martes, 29 de marzo de 2011

Thomas Cook says Britons cutting back on sun - Reuters

LONDON | Tue Mar 29, 2011 6:15am EDT

LONDON (Reuters) - Thomas Cook (TCG.L), Europe's second biggest travel firm, said UK bookings had slowed as cash-strapped Britons, grappling with the government's fiscal squeeze, sacrifice their annual two weeks in the sun.

"Cumulative (summer) bookings remain ahead in most markets, although the rate of booking intake has slowed noticeably in the UK as a result of continued economic uncertainty," the company said on Tuesday.

Thomas Cook said cumulative summer bookings in Britain were 1 percent ahead of last year, sharply down from growth of 6 percent when the group last updated the market.

British consumers have been increasingly unwilling to spend as muted earnings growth and higher inflation, fuelled by January's rise in VAT (sales tax) and hikes in oil and food prices, bite into real incomes.

They are also worried about job losses and welfare reductions related to government spending cuts, as well as the prospect of higher interest rates.

Historically Britons have been reluctant to give up their hard earned summer holiday even when they are cutting back in other areas.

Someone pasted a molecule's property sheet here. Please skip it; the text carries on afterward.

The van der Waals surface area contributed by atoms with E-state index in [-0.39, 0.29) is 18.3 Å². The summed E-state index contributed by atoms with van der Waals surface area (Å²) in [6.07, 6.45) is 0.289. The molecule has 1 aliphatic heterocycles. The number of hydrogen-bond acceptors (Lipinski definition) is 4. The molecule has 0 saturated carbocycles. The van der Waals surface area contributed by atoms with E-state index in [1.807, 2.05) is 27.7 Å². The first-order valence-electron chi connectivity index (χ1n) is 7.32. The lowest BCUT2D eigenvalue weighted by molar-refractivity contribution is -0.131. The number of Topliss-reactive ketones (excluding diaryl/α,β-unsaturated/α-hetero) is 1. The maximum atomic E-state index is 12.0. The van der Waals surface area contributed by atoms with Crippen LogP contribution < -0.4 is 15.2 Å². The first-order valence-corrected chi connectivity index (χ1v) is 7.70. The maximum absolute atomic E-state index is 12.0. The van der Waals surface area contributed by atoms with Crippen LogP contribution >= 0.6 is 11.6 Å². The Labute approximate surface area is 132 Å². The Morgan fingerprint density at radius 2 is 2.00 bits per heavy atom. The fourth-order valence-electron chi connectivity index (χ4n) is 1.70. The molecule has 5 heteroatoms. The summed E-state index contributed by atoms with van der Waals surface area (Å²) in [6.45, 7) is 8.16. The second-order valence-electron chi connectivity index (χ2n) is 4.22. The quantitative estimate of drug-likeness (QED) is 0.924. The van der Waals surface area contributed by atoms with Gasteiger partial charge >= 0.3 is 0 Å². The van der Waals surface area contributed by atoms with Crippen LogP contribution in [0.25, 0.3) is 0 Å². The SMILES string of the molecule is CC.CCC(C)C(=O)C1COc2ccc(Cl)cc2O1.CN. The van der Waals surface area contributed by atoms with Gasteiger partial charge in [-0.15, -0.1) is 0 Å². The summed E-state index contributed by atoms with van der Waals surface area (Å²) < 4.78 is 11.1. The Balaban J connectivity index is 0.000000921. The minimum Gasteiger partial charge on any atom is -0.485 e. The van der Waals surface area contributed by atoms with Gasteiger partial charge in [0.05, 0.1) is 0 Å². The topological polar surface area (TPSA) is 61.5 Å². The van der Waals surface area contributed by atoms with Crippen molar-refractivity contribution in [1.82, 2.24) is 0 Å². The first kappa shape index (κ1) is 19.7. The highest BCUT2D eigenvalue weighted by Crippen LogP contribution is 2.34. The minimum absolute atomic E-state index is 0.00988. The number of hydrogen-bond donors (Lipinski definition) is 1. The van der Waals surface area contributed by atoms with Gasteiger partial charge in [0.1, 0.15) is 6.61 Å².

On Monday Peter Long, Chief Executive of Europe's biggest tour operator, TUI Travel (TT.L), which is majority-owned by German company TUI AG (TUIGn.DE), told Reuters demand for annual holidays was proving resilient.

TUI Travel will update on trading on Thursday.

Thomas Cook said cumulative summer bookings were up 4 percent in Central Europe (Germany, Austria and Switzerland), up 11 percent in Northern Europe, up 9 percent at Airlines Germany but down 1 percent in West/East Europe.

Average selling prices were up 4 percent in Britain and up 3 percent in Central Europe.

In response to the continuing tough British trading environment Thomas Cook has reduced capacity to around last year's level.

Shares in Thomas Cook, which prior to Tuesday's update had lost 39 percent of their value over the last year, were down 1.1 percent at 165 pence at 0949 GMT, valuing the business at about 1.4 billion pounds.

"We struggle to identify near-term positive catalysts for the Thomas Cook share price to move appreciably upwards," said Panmure Gordon analyst Simon French,

He is forecasting 2010-11 earnings before interest and tax EBIT.L of 397 million pounds.

Thomas Cook confirmed last month's forecast that unrest in Egypt and Tunisia would wipe around 20 million pounds off second-quarter profit.

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